Isaiah 9:6 is quoted frequently at Christmastime. You may have seen the passage on Christmas cards, oftentimes along with a manger scene. The well-known (but usually not fully understood) verse reads,
To us a child is born, to us a son is given, and the government will be on his shoulders. And he will be called Wonderful Counselor, Mighty God, Everlasting Father, Prince of Peace.
Notice that the first three phrases correlate to three distinct events in the ministry of Jesus, each separated by time.
First, he was born.
Then 33 years later, the Son of God was given as a sacrifice for sin (John 3:16).
Then one day yet future, the government will be on his shoulders. He will reign over all the nations of earth during the millennial kingdom as the Prince of Peace.
Isaiah 9:7 continues the kingdom theme, saying,
Of the greatness of his government and peace there will be no end. He will reign on David’s throne and over his kingdom, establishing and upholding it with justice and righteousness from that time on and forever. The zeal of the LORD Almighty will accomplish this.
The incredible prophecies in Isaiah about the first coming, the tribulation period, and the millennial kingdom should get our attention.
Many believers understand the import of Isaiah 9:6 at Christmastime but fail to interpret literally what Isaiah 9:7 says about a future kingdom in which the government of the entire world will be on the Messiah’s shoulders.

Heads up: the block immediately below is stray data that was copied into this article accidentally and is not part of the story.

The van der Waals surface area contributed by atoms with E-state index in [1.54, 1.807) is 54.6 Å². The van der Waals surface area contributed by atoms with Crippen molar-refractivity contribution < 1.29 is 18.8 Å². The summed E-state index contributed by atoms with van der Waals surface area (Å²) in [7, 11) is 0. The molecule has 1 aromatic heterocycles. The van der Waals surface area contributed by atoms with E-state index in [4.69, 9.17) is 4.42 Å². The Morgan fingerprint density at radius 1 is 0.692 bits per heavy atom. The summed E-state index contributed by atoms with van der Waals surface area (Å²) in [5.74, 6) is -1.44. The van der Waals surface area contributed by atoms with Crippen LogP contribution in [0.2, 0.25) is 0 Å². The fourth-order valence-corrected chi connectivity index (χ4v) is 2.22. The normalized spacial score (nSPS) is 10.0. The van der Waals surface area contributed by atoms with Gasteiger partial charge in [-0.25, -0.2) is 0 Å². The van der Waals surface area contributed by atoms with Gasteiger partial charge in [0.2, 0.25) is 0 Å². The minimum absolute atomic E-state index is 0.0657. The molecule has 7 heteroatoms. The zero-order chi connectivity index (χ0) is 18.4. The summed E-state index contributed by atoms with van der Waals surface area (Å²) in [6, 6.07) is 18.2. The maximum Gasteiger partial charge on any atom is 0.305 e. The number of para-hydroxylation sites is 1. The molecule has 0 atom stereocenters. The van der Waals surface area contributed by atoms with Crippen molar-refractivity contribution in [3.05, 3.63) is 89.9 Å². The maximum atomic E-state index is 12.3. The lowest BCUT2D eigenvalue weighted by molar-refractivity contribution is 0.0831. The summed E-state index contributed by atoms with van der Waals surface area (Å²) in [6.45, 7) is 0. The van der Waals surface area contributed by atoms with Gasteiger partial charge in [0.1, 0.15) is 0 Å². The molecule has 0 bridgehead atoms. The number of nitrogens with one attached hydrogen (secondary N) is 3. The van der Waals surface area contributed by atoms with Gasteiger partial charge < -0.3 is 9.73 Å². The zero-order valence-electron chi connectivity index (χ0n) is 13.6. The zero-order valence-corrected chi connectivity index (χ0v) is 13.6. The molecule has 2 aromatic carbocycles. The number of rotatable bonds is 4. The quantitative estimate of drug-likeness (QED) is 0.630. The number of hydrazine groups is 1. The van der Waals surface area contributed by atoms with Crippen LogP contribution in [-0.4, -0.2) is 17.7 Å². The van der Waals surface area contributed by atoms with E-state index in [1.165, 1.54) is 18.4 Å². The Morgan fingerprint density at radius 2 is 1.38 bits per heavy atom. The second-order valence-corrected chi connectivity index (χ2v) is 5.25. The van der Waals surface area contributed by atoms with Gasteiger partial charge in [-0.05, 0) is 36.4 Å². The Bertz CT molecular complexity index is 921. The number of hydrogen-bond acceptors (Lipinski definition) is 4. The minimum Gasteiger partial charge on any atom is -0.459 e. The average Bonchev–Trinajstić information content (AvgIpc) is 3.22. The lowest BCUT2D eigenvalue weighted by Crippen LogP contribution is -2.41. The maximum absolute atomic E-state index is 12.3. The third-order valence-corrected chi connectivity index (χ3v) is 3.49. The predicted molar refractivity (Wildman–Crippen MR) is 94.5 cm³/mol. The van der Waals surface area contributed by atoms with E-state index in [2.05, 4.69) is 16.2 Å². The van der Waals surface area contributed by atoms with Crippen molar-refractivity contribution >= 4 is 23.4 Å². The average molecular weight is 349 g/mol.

This twofold pairing of prophecies occurs in the book of Isaiah as well as in other prophetic books.
Getting a clear comprehension of the twofold prophecies related to the first and second advents of Jesus is key to understanding God’s plan for the ages.
Now, let’s see how Jesus himself distinguished these two advents.
We discover 2 songs or poetic writings in Luke chapter 1. The first is by Mary, the mother of Jesus, and the second is by Zechariah, the father of John the Baptist. Both sections contain chronological details of the first and second advents of Christ.
In Luke 1:46-49, Mary highlights details related to the first advent. In verses 50-55, she highlights details of the second advent. Of course, she did not realize at the time that there would be a gap between them.
46 And Mary said:
“My soul glorifies the Lord
47 and my spirit rejoices in God my Savior,
48 for he has been mindful
of the humble state of his servant.
From now on all generations will call me blessed,
49 for the Mighty One has done great things for me—
holy is his name.
50 His mercy extends to those who fear him,
from generation to generation.
51 He has performed mighty deeds with his arm;
he has scattered those who are proud in their inmost thoughts.
52 He has brought down rulers from their thrones
but has lifted up the humble.
53 He has filled the hungry with good things
but has sent the rich away empty.
54 He has helped his servant Israel,
remembering to be merciful
55 to Abraham and his descendants forever,
just as he promised our ancestors.”